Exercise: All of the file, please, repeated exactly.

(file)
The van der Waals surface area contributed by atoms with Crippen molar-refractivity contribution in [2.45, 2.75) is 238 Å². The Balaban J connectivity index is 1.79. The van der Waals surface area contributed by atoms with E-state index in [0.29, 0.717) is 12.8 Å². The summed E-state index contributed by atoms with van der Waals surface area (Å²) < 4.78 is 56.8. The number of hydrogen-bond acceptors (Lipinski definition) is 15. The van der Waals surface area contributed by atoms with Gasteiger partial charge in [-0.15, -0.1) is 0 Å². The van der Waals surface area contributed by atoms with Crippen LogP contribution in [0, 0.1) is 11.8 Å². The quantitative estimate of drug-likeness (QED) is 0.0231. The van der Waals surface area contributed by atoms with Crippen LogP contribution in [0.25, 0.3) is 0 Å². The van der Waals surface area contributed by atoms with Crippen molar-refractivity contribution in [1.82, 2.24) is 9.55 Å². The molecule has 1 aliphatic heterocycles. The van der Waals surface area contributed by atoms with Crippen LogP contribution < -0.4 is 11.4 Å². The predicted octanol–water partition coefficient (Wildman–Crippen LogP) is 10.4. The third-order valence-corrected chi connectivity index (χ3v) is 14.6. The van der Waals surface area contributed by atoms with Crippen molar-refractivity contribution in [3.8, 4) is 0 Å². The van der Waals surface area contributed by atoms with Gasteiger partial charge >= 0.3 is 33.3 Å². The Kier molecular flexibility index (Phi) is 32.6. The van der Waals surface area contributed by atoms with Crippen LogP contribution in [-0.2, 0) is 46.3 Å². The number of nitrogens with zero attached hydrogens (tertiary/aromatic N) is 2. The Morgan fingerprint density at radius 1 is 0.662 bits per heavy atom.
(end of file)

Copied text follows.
The van der Waals surface area contributed by atoms with Crippen molar-refractivity contribution in [2.45, 2.75) is 238 Å². The Balaban J connectivity index is 1.79. The van der Waals surface area contributed by atoms with E-state index in [0.29, 0.717) is 12.8 Å². The summed E-state index contributed by atoms with van der Waals surface area (Å²) < 4.78 is 56.8. The number of hydrogen-bond acceptors (Lipinski definition) is 15. The van der Waals surface area contributed by atoms with Gasteiger partial charge in [-0.15, -0.1) is 0 Å². The van der Waals surface area contributed by atoms with Crippen LogP contribution in [0, 0.1) is 11.8 Å². The quantitative estimate of drug-likeness (QED) is 0.0231. The van der Waals surface area contributed by atoms with Crippen LogP contribution in [0.25, 0.3) is 0 Å². The van der Waals surface area contributed by atoms with Crippen molar-refractivity contribution in [1.82, 2.24) is 9.55 Å². The molecule has 1 aliphatic heterocycles. The van der Waals surface area contributed by atoms with Crippen LogP contribution < -0.4 is 11.4 Å². The predicted octanol–water partition coefficient (Wildman–Crippen LogP) is 10.4. The third-order valence-corrected chi connectivity index (χ3v) is 14.6. The van der Waals surface area contributed by atoms with Crippen molar-refractivity contribution in [3.8, 4) is 0 Å². The van der Waals surface area contributed by atoms with Gasteiger partial charge >= 0.3 is 33.3 Å². The Kier molecular flexibility index (Phi) is 32.6. The van der Waals surface area contributed by atoms with Crippen LogP contribution in [-0.2, 0) is 46.3 Å². The number of nitrogens with zero attached hydrogens (tertiary/aromatic N) is 2. The Morgan fingerprint density at radius 1 is 0.662 bits per heavy atom.